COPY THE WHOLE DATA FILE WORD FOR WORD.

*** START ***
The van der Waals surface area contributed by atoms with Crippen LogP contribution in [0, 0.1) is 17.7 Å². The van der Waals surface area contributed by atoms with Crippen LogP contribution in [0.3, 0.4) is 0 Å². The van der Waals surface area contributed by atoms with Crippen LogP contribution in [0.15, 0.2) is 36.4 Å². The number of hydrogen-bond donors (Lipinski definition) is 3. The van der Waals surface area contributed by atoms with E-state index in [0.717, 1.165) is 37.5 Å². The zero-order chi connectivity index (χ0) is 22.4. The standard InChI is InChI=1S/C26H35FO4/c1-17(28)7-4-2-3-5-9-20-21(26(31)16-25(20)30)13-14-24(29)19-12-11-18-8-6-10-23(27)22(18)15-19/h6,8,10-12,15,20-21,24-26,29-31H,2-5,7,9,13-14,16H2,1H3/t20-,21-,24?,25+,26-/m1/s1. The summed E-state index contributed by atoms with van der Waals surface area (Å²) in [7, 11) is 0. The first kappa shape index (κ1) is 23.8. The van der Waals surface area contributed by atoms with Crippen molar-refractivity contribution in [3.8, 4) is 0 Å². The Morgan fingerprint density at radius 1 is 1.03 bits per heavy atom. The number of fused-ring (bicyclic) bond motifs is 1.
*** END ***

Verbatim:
The van der Waals surface area contributed by atoms with Crippen LogP contribution in [0, 0.1) is 17.7 Å². The van der Waals surface area contributed by atoms with Crippen LogP contribution in [0.3, 0.4) is 0 Å². The van der Waals surface area contributed by atoms with Crippen LogP contribution in [0.15, 0.2) is 36.4 Å². The number of hydrogen-bond donors (Lipinski definition) is 3. The van der Waals surface area contributed by atoms with E-state index in [0.717, 1.165) is 37.5 Å². The zero-order chi connectivity index (χ0) is 22.4. The standard InChI is InChI=1S/C26H35FO4/c1-17(28)7-4-2-3-5-9-20-21(26(31)16-25(20)30)13-14-24(29)19-12-11-18-8-6-10-23(27)22(18)15-19/h6,8,10-12,15,20-21,24-26,29-31H,2-5,7,9,13-14,16H2,1H3/t20-,21-,24?,25+,26-/m1/s1. The summed E-state index contributed by atoms with van der Waals surface area (Å²) in [7, 11) is 0. The first kappa shape index (κ1) is 23.8. The van der Waals surface area contributed by atoms with Crippen molar-refractivity contribution in [3.8, 4) is 0 Å². The Morgan fingerprint density at radius 1 is 1.03 bits per heavy atom. The number of fused-ring (bicyclic) bond motifs is 1.